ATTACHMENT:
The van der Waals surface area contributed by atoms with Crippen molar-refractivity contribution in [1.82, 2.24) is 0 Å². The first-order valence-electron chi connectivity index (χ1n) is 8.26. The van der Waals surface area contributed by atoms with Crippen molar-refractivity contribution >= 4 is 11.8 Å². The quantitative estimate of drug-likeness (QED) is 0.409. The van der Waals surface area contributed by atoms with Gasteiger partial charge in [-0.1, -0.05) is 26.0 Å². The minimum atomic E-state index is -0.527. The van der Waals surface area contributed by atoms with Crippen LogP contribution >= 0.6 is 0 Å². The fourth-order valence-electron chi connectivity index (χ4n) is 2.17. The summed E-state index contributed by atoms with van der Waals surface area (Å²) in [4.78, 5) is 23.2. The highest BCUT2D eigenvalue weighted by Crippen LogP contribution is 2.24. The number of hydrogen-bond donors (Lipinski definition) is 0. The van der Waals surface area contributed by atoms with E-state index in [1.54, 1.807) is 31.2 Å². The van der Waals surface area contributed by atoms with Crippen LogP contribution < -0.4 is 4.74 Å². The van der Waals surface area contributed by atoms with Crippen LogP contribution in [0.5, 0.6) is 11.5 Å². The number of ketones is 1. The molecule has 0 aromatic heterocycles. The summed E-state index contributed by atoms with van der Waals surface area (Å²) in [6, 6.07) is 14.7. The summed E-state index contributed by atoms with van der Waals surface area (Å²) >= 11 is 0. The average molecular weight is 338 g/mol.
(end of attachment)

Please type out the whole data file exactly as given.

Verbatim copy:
The van der Waals surface area contributed by atoms with Crippen molar-refractivity contribution in [1.82, 2.24) is 0 Å². The first-order valence-electron chi connectivity index (χ1n) is 8.26. The van der Waals surface area contributed by atoms with Crippen molar-refractivity contribution >= 4 is 11.8 Å². The quantitative estimate of drug-likeness (QED) is 0.409. The van der Waals surface area contributed by atoms with Gasteiger partial charge in [-0.1, -0.05) is 26.0 Å². The minimum atomic E-state index is -0.527. The van der Waals surface area contributed by atoms with Crippen LogP contribution >= 0.6 is 0 Å². The fourth-order valence-electron chi connectivity index (χ4n) is 2.17. The summed E-state index contributed by atoms with van der Waals surface area (Å²) in [4.78, 5) is 23.2. The highest BCUT2D eigenvalue weighted by Crippen LogP contribution is 2.24. The number of hydrogen-bond donors (Lipinski definition) is 0. The van der Waals surface area contributed by atoms with E-state index in [1.54, 1.807) is 31.2 Å². The van der Waals surface area contributed by atoms with Crippen LogP contribution < -0.4 is 4.74 Å². The van der Waals surface area contributed by atoms with Crippen LogP contribution in [0.5, 0.6) is 11.5 Å². The number of ketones is 1. The molecule has 0 aromatic heterocycles. The summed E-state index contributed by atoms with van der Waals surface area (Å²) in [6, 6.07) is 14.7. The summed E-state index contributed by atoms with van der Waals surface area (Å²) >= 11 is 0. The average molecular weight is 338 g/mol.